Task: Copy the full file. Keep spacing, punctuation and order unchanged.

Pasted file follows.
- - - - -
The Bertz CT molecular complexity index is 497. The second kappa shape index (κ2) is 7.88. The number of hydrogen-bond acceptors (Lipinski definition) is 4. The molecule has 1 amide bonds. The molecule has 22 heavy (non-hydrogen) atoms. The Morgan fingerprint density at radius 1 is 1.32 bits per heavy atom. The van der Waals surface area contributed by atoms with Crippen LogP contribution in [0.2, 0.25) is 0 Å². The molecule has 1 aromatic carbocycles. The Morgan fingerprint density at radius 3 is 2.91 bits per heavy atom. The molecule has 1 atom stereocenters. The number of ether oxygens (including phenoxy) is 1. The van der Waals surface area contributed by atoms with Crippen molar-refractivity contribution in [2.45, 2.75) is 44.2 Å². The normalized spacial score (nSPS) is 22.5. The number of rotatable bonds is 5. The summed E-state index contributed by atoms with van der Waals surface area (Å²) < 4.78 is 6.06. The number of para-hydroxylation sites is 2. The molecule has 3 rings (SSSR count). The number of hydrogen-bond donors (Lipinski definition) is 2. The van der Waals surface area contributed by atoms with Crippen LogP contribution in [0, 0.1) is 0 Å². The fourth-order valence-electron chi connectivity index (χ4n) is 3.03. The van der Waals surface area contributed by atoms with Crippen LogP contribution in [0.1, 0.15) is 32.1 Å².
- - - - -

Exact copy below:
The Bertz CT molecular complexity index is 497. The second kappa shape index (κ2) is 7.88. The number of hydrogen-bond acceptors (Lipinski definition) is 4. The molecule has 1 amide bonds. The molecule has 22 heavy (non-hydrogen) atoms. The Morgan fingerprint density at radius 1 is 1.32 bits per heavy atom. The van der Waals surface area contributed by atoms with Crippen LogP contribution in [0.2, 0.25) is 0 Å². The molecule has 1 aromatic carbocycles. The Morgan fingerprint density at radius 3 is 2.91 bits per heavy atom. The molecule has 1 atom stereocenters. The number of ether oxygens (including phenoxy) is 1. The van der Waals surface area contributed by atoms with Crippen molar-refractivity contribution in [2.45, 2.75) is 44.2 Å². The normalized spacial score (nSPS) is 22.5. The number of rotatable bonds is 5. The summed E-state index contributed by atoms with van der Waals surface area (Å²) < 4.78 is 6.06. The number of para-hydroxylation sites is 2. The molecule has 3 rings (SSSR count). The number of hydrogen-bond donors (Lipinski definition) is 2. The van der Waals surface area contributed by atoms with Crippen LogP contribution in [0, 0.1) is 0 Å². The fourth-order valence-electron chi connectivity index (χ4n) is 3.03. The van der Waals surface area contributed by atoms with Crippen LogP contribution in [0.1, 0.15) is 32.1 Å².